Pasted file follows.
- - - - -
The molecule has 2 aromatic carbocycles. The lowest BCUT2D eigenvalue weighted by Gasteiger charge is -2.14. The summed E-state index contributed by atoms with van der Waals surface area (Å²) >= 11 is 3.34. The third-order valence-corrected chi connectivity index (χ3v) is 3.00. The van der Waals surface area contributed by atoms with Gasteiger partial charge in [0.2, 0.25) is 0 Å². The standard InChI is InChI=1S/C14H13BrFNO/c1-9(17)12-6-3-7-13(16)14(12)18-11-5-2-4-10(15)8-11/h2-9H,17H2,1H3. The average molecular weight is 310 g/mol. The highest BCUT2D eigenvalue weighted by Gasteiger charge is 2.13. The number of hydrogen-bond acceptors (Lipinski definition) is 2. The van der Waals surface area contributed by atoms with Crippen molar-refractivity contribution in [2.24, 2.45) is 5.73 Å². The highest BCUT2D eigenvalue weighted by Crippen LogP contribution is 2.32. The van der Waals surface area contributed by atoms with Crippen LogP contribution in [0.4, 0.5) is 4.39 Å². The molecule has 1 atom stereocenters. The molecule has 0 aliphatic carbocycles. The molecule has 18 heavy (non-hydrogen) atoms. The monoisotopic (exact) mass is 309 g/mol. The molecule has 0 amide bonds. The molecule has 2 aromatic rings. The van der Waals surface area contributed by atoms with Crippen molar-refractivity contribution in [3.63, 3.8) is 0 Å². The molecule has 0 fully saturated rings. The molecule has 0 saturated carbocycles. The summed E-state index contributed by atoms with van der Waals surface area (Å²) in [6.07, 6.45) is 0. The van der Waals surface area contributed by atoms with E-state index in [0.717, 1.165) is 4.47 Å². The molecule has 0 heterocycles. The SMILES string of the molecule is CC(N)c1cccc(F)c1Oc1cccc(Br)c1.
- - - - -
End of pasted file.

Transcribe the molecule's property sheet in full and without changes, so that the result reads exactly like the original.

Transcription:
The molecule has 2 aromatic carbocycles. The lowest BCUT2D eigenvalue weighted by Gasteiger charge is -2.14. The summed E-state index contributed by atoms with van der Waals surface area (Å²) >= 11 is 3.34. The third-order valence-corrected chi connectivity index (χ3v) is 3.00. The van der Waals surface area contributed by atoms with Gasteiger partial charge in [0.2, 0.25) is 0 Å². The standard InChI is InChI=1S/C14H13BrFNO/c1-9(17)12-6-3-7-13(16)14(12)18-11-5-2-4-10(15)8-11/h2-9H,17H2,1H3. The average molecular weight is 310 g/mol. The highest BCUT2D eigenvalue weighted by Gasteiger charge is 2.13. The number of hydrogen-bond acceptors (Lipinski definition) is 2. The van der Waals surface area contributed by atoms with Crippen molar-refractivity contribution in [2.24, 2.45) is 5.73 Å². The highest BCUT2D eigenvalue weighted by Crippen LogP contribution is 2.32. The van der Waals surface area contributed by atoms with Crippen LogP contribution in [0.4, 0.5) is 4.39 Å². The molecule has 1 atom stereocenters. The molecule has 0 aliphatic carbocycles. The molecule has 18 heavy (non-hydrogen) atoms. The monoisotopic (exact) mass is 309 g/mol. The molecule has 0 amide bonds. The molecule has 2 aromatic rings. The van der Waals surface area contributed by atoms with Crippen molar-refractivity contribution in [3.63, 3.8) is 0 Å². The molecule has 0 fully saturated rings. The molecule has 0 saturated carbocycles. The summed E-state index contributed by atoms with van der Waals surface area (Å²) in [6.07, 6.45) is 0. The van der Waals surface area contributed by atoms with E-state index in [0.717, 1.165) is 4.47 Å². The molecule has 0 heterocycles. The SMILES string of the molecule is CC(N)c1cccc(F)c1Oc1cccc(Br)c1.